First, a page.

Why patching especially matters in a post Meltdown and Spectre world.
For anyone in the cybersecurity industry, 2018 began on January 3rd — the day a trio of CPU bugs was announced. What trio? You probably recall Meltdown and Spectre, but from our perspective, the latter bug is really two for the price of one. While Meltdown and Spectre both got plenty of coverage in media outlets and security blogs around the globe (yes, that includes us, too), there’s an important distinction to make and more to say on this matter.
First, to be clear, and as a reminder: Meltdown is a bug that affected mostly Intel CPUs (with few exceptions). Spectre, meanwhile, is a design flaw that is present in almost all CPUs out there. Unfortunately, within the last few weeks, it has become clear that more fallout is yet to come.
Here’s what we know: Eight new Spectre-like bugs have been announced, all called Spectre-NG (next generation). Four of these bugs are considered “critical.” The group of researchers that reported these bugs both to Intel and the German magazine Heist was not known at the time of announcement.
While waiting for Spectre-NG disclosure, it seems that the gears of the Spectre machine aren’t slowing. The first two of this set of eight were disclosed on May 21, dubbed as variants 3a and 4, with numbers CVE-2018-3640 and CVE-2018-3639. These variants have been found by Microsoft and Project Zero Google group.
So what is the fundamental problem with the design of modern CPUs? Here is an explanation.
Over time, we have created CPUs that are essentially oracles — CPUs that can predict the future … or at least predict what’s going to happen next. How so? First, it’s important to understand how a CPU communicates with memory. Today’s CPUs are so fast that asking memory for data slows them down. So, in order for a CPU to be faster, it requires something called a cache — a small, fast, and expensive piece of memory that keeps frequently-used data readily accessible.
Any time a CPU accesses data in its main memory, it first consults the cache. If the data is there, great; but if not, a copy of the needed data gets moved from the main memory into the cache, and then further to the CPU. The next time the CPU wants that same data, it will already be in the cache.
As modern CPUs are able to process instructions in parallel, they tend to save time. Imagine that a CPU reaches some point in a program when it must decide which of two ways to go based on the content (value) of some place (address) in memory. That value is not in the cache, so it needs to be fetched from the memory.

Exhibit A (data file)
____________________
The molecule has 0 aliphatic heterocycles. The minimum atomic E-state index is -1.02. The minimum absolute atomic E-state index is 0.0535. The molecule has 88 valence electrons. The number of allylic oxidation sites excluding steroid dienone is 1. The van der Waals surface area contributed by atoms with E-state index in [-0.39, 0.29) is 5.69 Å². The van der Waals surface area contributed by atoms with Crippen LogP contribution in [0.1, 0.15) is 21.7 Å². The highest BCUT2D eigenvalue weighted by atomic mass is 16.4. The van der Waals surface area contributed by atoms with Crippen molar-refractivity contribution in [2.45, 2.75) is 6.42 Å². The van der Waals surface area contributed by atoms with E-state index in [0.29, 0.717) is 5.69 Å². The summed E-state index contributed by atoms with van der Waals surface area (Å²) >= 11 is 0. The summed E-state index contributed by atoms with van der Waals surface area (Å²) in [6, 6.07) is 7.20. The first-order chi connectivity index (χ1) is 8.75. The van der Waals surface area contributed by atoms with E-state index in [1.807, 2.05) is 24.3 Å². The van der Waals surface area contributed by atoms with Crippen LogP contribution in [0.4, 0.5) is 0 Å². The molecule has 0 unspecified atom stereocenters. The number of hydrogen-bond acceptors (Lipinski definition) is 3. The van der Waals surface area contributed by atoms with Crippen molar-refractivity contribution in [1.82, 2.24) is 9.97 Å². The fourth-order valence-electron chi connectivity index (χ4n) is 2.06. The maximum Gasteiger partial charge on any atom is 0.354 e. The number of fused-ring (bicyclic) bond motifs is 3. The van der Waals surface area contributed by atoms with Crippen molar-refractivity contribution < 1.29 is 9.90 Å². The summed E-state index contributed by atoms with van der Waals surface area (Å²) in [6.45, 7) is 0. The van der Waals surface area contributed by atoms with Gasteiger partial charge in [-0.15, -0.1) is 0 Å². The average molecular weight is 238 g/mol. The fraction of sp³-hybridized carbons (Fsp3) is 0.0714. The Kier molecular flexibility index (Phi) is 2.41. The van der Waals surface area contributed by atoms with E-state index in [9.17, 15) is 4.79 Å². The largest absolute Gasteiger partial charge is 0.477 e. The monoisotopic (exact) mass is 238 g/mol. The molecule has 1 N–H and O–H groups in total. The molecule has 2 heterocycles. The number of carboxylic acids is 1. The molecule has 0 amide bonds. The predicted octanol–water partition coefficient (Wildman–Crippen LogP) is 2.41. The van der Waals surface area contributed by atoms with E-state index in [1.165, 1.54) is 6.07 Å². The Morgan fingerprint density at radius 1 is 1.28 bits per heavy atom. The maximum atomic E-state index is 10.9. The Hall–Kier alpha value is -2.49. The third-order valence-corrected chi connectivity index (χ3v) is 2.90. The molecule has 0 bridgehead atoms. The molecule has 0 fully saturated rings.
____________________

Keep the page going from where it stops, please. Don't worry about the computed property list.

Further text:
In the meantime, the CPU becomes impatient and starts to speculate, “What if the value I’m waiting for makes me go this way? Because this way is usually taken ... I’ve gone through it several times before.”
So it speculatively executes a branch of code — part of this code loads data from another place of memory (let’s call it a secret place) where the secret value is stored. Meanwhile, the real value finally arrives from the main memory. Now let’s say the CPU recognizes that it must go the other way; it now discards all the results it had from the speculative execution and continues on the correct path.
Now imagine that the important value is a security check that tells the CPU not to touch the secret place. But, it already did. Does it matter? Is that a big deal? After all, it was only done speculatively and all the results have been thrown away, right? Not so true. Remember the cache? The secret value is still there. By using a special technique (which I won’t dive into), the value, in fact, can be easily recovered.
So this is the bare bones of the issue. As we raced for faster CPUs, we traded security for speed and speculation. Unfortunately, this cannot be easily fixed. At least not without sacrificing some performance. And why aren’t old CPUs affected? The answer is simple: they don’t speculate.
While these vulnerabilities are proven and serious (a ‘proof of concept’ code exists for all of them), there is no proof that any malware has successfully exploited them. To successfully exploit them in a real-world case, the attacker has to know the “anatomy” of the target process and system. Therefore, it is very unlikely for these vulnerabilities to be exploited on a mass scale.
You may be asking: Should I patch my system, or not worry about it? Will the fixes slow down my computer?
The answer is yes, some mitigations might reduce performance by 30%. And yes, you should definitely patch. However, be aware that to patch properly, you sometimes need to deploy both OS and CPU patches. Typically, the OS patch is automatic, and as such, straightforward. When prompted to patch, say YES. But because these issues are hardware and architectural issues on the CPU itself, you must also patch your CPU. You usually need to update your BIOS which then delivers the so-called “CPU microcode” patch into your CPU every time your computer starts up. This is needed for security reasons because any “patch” to a CPU is not permanent and therefore must be delivered every time the CPU starts.
Speaking of degradation in performance, it highly varies. Expect no more than a 30% performance hit, and in most cases, it will be lower. This performance hit comes from the fact that to “mitigate” the Meltdown issue and to protect OS-privileged memory (kernel) from leaking its content into unprivileged mode, special measures had been taken by OS vendors to further isolate these two memory spaces. As a result, every switch between privileged(kernel) / unprivileged(user) mode results in a performance penalty. But this depends on how often this happens, which then depends on the application type you are running. If you have a modern CPU (Skylake, Kabylake or newer), the performance overhead is in single digit numbers. On older CPUs the hit may be more noticable.
So what you should do?